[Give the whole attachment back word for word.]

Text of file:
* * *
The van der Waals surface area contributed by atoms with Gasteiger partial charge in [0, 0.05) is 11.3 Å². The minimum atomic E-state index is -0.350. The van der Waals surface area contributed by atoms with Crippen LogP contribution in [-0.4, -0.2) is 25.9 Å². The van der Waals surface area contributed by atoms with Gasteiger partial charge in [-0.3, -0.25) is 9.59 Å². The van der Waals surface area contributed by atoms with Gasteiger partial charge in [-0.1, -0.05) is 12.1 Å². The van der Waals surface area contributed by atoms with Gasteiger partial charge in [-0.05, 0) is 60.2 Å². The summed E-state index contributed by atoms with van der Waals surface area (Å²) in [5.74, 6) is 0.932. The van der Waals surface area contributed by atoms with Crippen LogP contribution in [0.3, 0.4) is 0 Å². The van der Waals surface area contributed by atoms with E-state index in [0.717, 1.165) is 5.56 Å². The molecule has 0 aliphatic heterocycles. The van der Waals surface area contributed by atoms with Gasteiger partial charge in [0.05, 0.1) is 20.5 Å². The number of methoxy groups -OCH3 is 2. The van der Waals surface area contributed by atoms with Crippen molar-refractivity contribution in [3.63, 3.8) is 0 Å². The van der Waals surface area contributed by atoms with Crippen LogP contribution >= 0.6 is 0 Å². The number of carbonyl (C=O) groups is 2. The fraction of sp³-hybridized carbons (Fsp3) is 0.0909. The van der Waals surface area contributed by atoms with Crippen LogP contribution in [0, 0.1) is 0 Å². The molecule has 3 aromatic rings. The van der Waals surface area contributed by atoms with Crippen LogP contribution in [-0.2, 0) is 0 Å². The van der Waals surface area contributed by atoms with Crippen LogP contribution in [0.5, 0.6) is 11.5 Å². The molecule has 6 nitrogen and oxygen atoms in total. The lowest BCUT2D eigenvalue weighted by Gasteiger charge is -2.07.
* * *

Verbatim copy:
The van der Waals surface area contributed by atoms with Gasteiger partial charge in [0, 0.05) is 11.3 Å². The minimum atomic E-state index is -0.350. The van der Waals surface area contributed by atoms with Crippen LogP contribution in [-0.4, -0.2) is 25.9 Å². The van der Waals surface area contributed by atoms with Gasteiger partial charge in [-0.3, -0.25) is 9.59 Å². The van der Waals surface area contributed by atoms with Gasteiger partial charge in [-0.1, -0.05) is 12.1 Å². The van der Waals surface area contributed by atoms with Gasteiger partial charge in [-0.05, 0) is 60.2 Å². The summed E-state index contributed by atoms with van der Waals surface area (Å²) in [5.74, 6) is 0.932. The van der Waals surface area contributed by atoms with Crippen LogP contribution in [0.3, 0.4) is 0 Å². The van der Waals surface area contributed by atoms with E-state index in [0.717, 1.165) is 5.56 Å². The molecule has 0 aliphatic heterocycles. The van der Waals surface area contributed by atoms with Gasteiger partial charge in [0.05, 0.1) is 20.5 Å². The number of methoxy groups -OCH3 is 2. The van der Waals surface area contributed by atoms with Crippen molar-refractivity contribution in [3.63, 3.8) is 0 Å². The van der Waals surface area contributed by atoms with Crippen LogP contribution >= 0.6 is 0 Å². The number of carbonyl (C=O) groups is 2. The fraction of sp³-hybridized carbons (Fsp3) is 0.0909. The van der Waals surface area contributed by atoms with Crippen LogP contribution in [0, 0.1) is 0 Å². The molecule has 3 aromatic rings. The van der Waals surface area contributed by atoms with Crippen LogP contribution in [-0.2, 0) is 0 Å². The van der Waals surface area contributed by atoms with Crippen LogP contribution in [0.5, 0.6) is 11.5 Å². The molecule has 6 nitrogen and oxygen atoms in total. The lowest BCUT2D eigenvalue weighted by Gasteiger charge is -2.07.